Should the Worst Happen: Immediate Action Steps
The majority of companies are made aware of a breach on their network by their credit card processor, their banks or even the government. By the time they are notified of the breach, it could be months or even years after the initial breach occurred.

“We have a lot of people say the secret service showed up with a hard drive of my customer transactions, or my bank told me I was compromised, and they generally find out long after the intrusion occurred,” Harnish says.

According to Verizon, more than 50 percent of data breaches remain undiscovered for months. Because breaches can often go undetected, responses must be swift and purposeful in order to regain customer trust. Following are three steps to incorporate into an effective breach response strategy.

1. Protect the Area
When a data breach occurs, companies should take steps similar to the way police rope off a crime scene to protect evidence.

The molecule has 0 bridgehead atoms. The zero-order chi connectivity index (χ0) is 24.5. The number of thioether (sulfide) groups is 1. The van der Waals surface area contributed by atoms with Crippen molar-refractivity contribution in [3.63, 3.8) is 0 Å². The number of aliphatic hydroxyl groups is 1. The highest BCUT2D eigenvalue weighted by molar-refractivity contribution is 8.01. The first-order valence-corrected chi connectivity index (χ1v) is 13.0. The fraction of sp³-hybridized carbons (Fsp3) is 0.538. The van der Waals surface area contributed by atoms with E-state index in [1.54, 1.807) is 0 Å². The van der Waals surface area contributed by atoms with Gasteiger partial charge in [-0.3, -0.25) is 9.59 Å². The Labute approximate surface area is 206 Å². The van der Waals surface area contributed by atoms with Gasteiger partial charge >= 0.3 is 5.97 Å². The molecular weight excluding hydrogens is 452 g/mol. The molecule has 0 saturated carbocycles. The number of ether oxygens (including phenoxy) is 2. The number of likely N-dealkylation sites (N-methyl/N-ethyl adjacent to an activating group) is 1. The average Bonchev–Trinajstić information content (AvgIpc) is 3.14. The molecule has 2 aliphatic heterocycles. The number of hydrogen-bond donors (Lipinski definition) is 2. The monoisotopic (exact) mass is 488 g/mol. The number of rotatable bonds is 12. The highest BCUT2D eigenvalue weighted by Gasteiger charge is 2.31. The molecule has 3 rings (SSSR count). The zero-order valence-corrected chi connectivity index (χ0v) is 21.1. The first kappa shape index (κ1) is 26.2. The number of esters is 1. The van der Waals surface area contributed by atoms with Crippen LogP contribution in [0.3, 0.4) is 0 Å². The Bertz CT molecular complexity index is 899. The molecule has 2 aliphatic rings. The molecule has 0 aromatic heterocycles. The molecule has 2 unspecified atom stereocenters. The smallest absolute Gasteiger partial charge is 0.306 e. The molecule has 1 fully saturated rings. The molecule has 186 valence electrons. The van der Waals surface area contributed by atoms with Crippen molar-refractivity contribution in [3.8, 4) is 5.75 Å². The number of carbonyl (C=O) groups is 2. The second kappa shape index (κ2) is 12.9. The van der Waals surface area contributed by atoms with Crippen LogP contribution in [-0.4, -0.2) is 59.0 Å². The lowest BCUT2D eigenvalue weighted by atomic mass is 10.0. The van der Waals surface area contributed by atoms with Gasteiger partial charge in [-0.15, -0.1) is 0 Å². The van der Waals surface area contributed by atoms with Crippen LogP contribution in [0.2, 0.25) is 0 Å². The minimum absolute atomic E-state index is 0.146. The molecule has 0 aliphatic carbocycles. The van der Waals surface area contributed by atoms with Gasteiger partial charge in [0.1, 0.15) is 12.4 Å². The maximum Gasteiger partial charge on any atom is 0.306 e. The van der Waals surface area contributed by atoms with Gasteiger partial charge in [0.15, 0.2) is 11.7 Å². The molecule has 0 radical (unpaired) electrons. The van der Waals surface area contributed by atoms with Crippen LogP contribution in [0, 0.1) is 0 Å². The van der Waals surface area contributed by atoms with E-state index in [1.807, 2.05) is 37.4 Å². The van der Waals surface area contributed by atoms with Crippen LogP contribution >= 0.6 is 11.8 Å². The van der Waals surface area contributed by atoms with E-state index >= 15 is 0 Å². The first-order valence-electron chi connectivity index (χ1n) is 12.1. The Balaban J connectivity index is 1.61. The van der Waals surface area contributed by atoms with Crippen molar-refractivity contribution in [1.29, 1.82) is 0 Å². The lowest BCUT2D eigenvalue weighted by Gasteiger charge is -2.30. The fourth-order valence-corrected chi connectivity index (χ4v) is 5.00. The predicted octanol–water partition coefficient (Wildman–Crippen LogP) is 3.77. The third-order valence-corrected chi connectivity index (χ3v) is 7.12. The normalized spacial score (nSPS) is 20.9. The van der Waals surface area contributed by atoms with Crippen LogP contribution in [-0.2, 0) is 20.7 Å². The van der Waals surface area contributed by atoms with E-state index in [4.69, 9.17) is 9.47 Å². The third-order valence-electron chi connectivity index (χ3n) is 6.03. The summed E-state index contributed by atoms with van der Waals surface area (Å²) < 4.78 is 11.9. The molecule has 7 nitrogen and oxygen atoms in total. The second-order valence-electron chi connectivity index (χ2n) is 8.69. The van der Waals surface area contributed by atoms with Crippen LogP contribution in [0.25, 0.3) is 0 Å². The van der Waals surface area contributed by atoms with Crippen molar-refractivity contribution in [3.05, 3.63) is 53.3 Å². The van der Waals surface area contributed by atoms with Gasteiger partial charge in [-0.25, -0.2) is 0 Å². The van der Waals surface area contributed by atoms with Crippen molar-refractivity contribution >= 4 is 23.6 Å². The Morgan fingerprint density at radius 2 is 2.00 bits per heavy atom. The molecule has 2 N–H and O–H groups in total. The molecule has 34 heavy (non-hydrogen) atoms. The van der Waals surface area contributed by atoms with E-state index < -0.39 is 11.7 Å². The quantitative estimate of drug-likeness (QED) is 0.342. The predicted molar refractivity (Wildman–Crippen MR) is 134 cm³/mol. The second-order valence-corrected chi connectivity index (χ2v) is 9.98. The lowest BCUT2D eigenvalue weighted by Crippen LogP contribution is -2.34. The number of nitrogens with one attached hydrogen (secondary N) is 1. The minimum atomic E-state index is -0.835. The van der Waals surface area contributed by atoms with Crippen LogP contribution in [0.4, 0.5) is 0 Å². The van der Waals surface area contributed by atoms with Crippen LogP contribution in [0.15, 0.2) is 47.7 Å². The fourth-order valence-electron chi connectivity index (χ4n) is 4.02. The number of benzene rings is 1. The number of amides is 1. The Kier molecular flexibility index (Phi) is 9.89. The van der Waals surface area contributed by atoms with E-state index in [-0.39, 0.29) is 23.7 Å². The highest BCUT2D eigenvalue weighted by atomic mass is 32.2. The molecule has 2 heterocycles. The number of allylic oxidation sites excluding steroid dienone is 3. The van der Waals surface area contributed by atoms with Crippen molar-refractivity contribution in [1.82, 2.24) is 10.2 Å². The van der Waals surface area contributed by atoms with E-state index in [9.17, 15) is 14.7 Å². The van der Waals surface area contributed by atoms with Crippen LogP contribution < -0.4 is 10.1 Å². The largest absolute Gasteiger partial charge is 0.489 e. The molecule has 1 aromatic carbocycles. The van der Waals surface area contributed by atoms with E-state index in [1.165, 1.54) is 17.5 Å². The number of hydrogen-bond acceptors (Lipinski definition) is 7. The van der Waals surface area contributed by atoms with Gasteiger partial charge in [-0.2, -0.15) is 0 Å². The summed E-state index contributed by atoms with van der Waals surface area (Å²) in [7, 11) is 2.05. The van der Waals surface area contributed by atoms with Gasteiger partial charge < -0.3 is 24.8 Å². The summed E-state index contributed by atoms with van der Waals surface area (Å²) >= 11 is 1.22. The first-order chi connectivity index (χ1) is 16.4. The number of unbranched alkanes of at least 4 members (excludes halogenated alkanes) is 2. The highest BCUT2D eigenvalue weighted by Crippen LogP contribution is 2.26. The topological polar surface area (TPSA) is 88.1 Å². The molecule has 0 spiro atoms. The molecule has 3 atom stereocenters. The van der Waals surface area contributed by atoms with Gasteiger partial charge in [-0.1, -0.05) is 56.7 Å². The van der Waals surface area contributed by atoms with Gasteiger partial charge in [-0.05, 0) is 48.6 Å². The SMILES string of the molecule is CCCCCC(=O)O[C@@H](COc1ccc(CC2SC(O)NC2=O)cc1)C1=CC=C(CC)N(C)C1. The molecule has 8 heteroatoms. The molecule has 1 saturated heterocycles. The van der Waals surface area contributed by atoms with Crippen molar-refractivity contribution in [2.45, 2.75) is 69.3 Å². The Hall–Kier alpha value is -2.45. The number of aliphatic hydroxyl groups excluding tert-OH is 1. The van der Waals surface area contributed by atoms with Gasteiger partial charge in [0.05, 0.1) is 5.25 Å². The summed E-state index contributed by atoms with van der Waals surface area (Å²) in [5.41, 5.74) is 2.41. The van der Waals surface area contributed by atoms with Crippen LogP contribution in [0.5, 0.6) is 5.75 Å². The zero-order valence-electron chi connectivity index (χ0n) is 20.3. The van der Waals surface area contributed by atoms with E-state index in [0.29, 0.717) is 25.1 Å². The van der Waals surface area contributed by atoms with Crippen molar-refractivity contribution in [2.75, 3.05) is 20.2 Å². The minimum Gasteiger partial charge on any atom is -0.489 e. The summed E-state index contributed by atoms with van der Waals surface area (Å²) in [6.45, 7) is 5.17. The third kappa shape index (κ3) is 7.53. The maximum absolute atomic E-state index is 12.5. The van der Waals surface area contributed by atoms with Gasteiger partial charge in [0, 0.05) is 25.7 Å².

“Try to do the same thing with the computer or data you think was compromised,” Harnish advises. “You can disconnect it from the Internet, but beyond that don’t do anything. Don’t run anything, like an anti-virus, or shut it down, or even move the mouse because it could get rid of evidence.”

Companies are usually required to do a forensic audit, and outside experts can be called in to uncover the source of the breach and gather evidence. The cost of this could be up to $10,000 per location, Hoff states. These investigators are looking for a number of clues, such as unauthorized login attempts, outbound traffic to a known bad IP address, encrypted zip files sent to the network overnight, brute force attempts for passwords on accounts, administrative logins at 2 a.m. or at an abnormal time.